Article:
We are to love God with all our heart. Of course, as sin has contaminated us, so our love will often be imperfect, but it is better to offer imperfect worship, to try to act out of love, than to give up on all attempts to do so. “He prefers to be worshiped in whatever way, even incompetently, provided it is in keeping with human nature, than not to be worshiped at all out of pride.” [3] We will likely find our love grows stronger the more we exercise it, which is why an imperfect love, such as found in imperfect contrition, can and will be effective and our worship, however mixed it is, can be pleasing to God, so long as the love which is there is real and we are trying to nurture it instead of strangling it in our lives.  And one of the ways we do that is to do what we can to work for the benefit of our neighbor, for the more we do that, the more we will form the habits of love which can and then will overcome the habits of sin, even as imperfect contrition will be able to grow to perfect contrition, leading to the purification of the soul from all sin.

Love draws us in to God. We should do what we can to develop our love, for by doing so, we will find ourselves living our lives the way God intended us to live them out. The more we love, the more we will honor God, because God is love, which is why we should seek to develop our relationship with each other in such a way that love is the foundation of our engagements. “Let the soul remember that she owes her first love to God and her second to her neighbor, and that all her affections must be directed by this rule, that she should not withdraw from the worship of the Lord nor from the usefulness to the fellow servant.” [4]  We should understand that we can and will embrace various forms of worship every day we live, because there will be many ways we can and will express our love. What undermines the will of God, what undermines the love which we should have, undermines and corrupts our worship. Sin, being unlove, resists proper worship, though it can and will try to replace the worship based upon love with worship which is legalistic and show, to make us believe we are holy for following legalistic expectations when, in reality, as we do so without love, we are only engaging the simulacra of worship. Nonetheless where love remains, there remains hope, hope that the love will grow, and all that is sin is cast off, so that in the end, there is hope that love, not sin, is victorious, and with it, we will come to know God by the way we have come to know love, not by study, not through theological speculation, but by experience.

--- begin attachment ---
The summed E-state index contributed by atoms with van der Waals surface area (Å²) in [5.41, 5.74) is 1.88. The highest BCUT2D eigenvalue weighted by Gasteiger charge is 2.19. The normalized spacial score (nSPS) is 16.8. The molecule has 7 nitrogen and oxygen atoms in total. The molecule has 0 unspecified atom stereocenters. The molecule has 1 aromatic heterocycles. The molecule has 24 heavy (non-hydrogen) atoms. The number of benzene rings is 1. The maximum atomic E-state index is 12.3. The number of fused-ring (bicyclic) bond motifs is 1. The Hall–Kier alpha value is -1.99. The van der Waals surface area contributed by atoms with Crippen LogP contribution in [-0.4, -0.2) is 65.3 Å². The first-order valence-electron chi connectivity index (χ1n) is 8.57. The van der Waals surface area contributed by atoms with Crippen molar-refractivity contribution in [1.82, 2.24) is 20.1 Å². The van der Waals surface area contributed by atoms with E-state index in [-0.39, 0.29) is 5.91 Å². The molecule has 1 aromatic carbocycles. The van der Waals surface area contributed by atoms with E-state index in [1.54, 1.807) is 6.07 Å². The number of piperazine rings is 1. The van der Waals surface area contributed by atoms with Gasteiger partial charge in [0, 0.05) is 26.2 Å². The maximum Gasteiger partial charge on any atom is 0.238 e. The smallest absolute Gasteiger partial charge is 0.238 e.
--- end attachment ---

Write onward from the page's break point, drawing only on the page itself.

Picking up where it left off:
[1] J.R.R. Tolkien, The Letters of J.R.R. Tolkien. Revised and Expanded Edition. Ed. Humphrey Carpenter and Christopher Tolkien (Broadway, NY: William Morrow, 2023), 562 [Letter 310 to Camilla Unwin].

[2] Theodoret of Cyrus, Commentary on the Letters of St. Paul. Volume One. Trans. Robert Charles Hill (Brookline, MA: Holy Cross Orthodox Press, 2001), 47-8 [Romans].

[3] Marsilio Ficino, On the Christian Religion. Trans. Dan Attrell, Brett Bartlett, and David Prreca (Toronto: University of Toronto Press, 2022), 54

[4] St Leo the Great, Sermons. Trans. Jane Patricia Freeland CSJB and Agnes Josephine Conway SSJ (Washington, DC: CUA Press, 1996), 71 [Sermon 19].